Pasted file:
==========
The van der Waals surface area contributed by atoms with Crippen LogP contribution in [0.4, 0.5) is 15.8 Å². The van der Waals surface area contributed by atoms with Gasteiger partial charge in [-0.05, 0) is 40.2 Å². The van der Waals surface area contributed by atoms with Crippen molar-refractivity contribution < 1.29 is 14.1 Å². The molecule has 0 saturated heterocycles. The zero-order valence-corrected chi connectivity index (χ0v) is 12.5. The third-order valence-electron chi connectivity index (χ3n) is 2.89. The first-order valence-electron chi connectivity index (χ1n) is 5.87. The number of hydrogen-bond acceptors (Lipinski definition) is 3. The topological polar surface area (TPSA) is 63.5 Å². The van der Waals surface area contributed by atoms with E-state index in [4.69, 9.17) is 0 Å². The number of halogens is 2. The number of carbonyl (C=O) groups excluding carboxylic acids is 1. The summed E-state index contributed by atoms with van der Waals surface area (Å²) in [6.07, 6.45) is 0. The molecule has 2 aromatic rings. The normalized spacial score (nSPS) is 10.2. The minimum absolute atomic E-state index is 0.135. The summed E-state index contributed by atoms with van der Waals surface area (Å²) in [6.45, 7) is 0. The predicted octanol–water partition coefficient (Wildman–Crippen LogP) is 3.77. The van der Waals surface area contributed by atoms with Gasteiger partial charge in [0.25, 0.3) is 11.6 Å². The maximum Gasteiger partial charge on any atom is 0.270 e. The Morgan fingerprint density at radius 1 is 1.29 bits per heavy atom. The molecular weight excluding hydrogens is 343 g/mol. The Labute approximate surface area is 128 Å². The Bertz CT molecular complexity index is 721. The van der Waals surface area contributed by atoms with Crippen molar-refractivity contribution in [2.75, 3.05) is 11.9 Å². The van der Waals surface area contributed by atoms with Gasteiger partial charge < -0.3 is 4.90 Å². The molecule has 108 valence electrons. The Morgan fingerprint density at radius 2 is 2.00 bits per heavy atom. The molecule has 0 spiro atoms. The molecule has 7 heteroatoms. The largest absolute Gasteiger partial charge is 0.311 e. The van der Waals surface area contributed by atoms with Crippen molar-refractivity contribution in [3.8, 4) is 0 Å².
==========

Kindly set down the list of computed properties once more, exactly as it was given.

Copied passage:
The van der Waals surface area contributed by atoms with Crippen LogP contribution in [0.4, 0.5) is 15.8 Å². The van der Waals surface area contributed by atoms with Gasteiger partial charge in [-0.05, 0) is 40.2 Å². The van der Waals surface area contributed by atoms with Crippen molar-refractivity contribution < 1.29 is 14.1 Å². The molecule has 0 saturated heterocycles. The zero-order valence-corrected chi connectivity index (χ0v) is 12.5. The third-order valence-electron chi connectivity index (χ3n) is 2.89. The first-order valence-electron chi connectivity index (χ1n) is 5.87. The number of hydrogen-bond acceptors (Lipinski definition) is 3. The topological polar surface area (TPSA) is 63.5 Å². The van der Waals surface area contributed by atoms with E-state index in [4.69, 9.17) is 0 Å². The number of halogens is 2. The number of carbonyl (C=O) groups excluding carboxylic acids is 1. The summed E-state index contributed by atoms with van der Waals surface area (Å²) in [6.07, 6.45) is 0. The molecule has 2 aromatic rings. The normalized spacial score (nSPS) is 10.2. The minimum absolute atomic E-state index is 0.135. The summed E-state index contributed by atoms with van der Waals surface area (Å²) in [6.45, 7) is 0. The predicted octanol–water partition coefficient (Wildman–Crippen LogP) is 3.77. The van der Waals surface area contributed by atoms with Gasteiger partial charge in [0.25, 0.3) is 11.6 Å². The maximum Gasteiger partial charge on any atom is 0.270 e. The Morgan fingerprint density at radius 1 is 1.29 bits per heavy atom. The molecular weight excluding hydrogens is 343 g/mol. The Labute approximate surface area is 128 Å². The Bertz CT molecular complexity index is 721. The van der Waals surface area contributed by atoms with Crippen molar-refractivity contribution in [2.75, 3.05) is 11.9 Å². The van der Waals surface area contributed by atoms with Gasteiger partial charge < -0.3 is 4.90 Å². The molecule has 108 valence electrons. The Morgan fingerprint density at radius 2 is 2.00 bits per heavy atom. The molecule has 0 spiro atoms. The molecule has 7 heteroatoms. The largest absolute Gasteiger partial charge is 0.311 e. The van der Waals surface area contributed by atoms with Crippen molar-refractivity contribution in [3.8, 4) is 0 Å².